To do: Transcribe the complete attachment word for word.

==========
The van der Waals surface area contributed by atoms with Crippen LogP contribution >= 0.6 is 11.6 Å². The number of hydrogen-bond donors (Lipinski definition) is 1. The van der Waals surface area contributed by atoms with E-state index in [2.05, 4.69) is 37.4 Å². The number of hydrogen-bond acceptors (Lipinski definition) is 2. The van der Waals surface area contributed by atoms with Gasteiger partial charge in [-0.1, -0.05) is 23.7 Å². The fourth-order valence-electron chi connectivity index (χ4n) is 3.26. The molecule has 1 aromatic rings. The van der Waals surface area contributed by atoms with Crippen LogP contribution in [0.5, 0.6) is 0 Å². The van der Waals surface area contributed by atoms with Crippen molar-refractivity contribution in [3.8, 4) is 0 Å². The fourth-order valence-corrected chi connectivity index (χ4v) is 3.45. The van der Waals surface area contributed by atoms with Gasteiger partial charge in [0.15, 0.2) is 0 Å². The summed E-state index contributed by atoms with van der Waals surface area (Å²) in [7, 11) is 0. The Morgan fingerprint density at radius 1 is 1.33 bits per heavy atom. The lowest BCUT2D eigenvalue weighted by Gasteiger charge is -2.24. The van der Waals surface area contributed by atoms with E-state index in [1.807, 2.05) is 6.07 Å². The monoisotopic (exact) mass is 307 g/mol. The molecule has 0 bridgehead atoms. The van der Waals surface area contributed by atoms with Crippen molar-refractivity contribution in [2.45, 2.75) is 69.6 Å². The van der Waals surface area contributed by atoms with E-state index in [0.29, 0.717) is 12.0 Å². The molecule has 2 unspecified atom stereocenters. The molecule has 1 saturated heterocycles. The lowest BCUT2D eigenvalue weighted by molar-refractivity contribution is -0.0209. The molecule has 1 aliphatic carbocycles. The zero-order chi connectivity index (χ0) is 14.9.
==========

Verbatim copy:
The van der Waals surface area contributed by atoms with Crippen LogP contribution >= 0.6 is 11.6 Å². The number of hydrogen-bond donors (Lipinski definition) is 1. The van der Waals surface area contributed by atoms with E-state index in [2.05, 4.69) is 37.4 Å². The number of hydrogen-bond acceptors (Lipinski definition) is 2. The van der Waals surface area contributed by atoms with Gasteiger partial charge in [-0.1, -0.05) is 23.7 Å². The fourth-order valence-electron chi connectivity index (χ4n) is 3.26. The molecule has 1 aromatic rings. The van der Waals surface area contributed by atoms with Crippen LogP contribution in [0.5, 0.6) is 0 Å². The van der Waals surface area contributed by atoms with Crippen molar-refractivity contribution in [3.8, 4) is 0 Å². The fourth-order valence-corrected chi connectivity index (χ4v) is 3.45. The van der Waals surface area contributed by atoms with Gasteiger partial charge in [0.15, 0.2) is 0 Å². The summed E-state index contributed by atoms with van der Waals surface area (Å²) in [7, 11) is 0. The Morgan fingerprint density at radius 1 is 1.33 bits per heavy atom. The lowest BCUT2D eigenvalue weighted by Gasteiger charge is -2.24. The van der Waals surface area contributed by atoms with E-state index in [1.807, 2.05) is 6.07 Å². The monoisotopic (exact) mass is 307 g/mol. The molecule has 0 bridgehead atoms. The van der Waals surface area contributed by atoms with Crippen molar-refractivity contribution in [2.45, 2.75) is 69.6 Å². The van der Waals surface area contributed by atoms with E-state index in [0.29, 0.717) is 12.0 Å². The molecule has 2 unspecified atom stereocenters. The molecule has 1 saturated heterocycles. The lowest BCUT2D eigenvalue weighted by molar-refractivity contribution is -0.0209. The molecule has 1 aliphatic carbocycles. The zero-order chi connectivity index (χ0) is 14.9.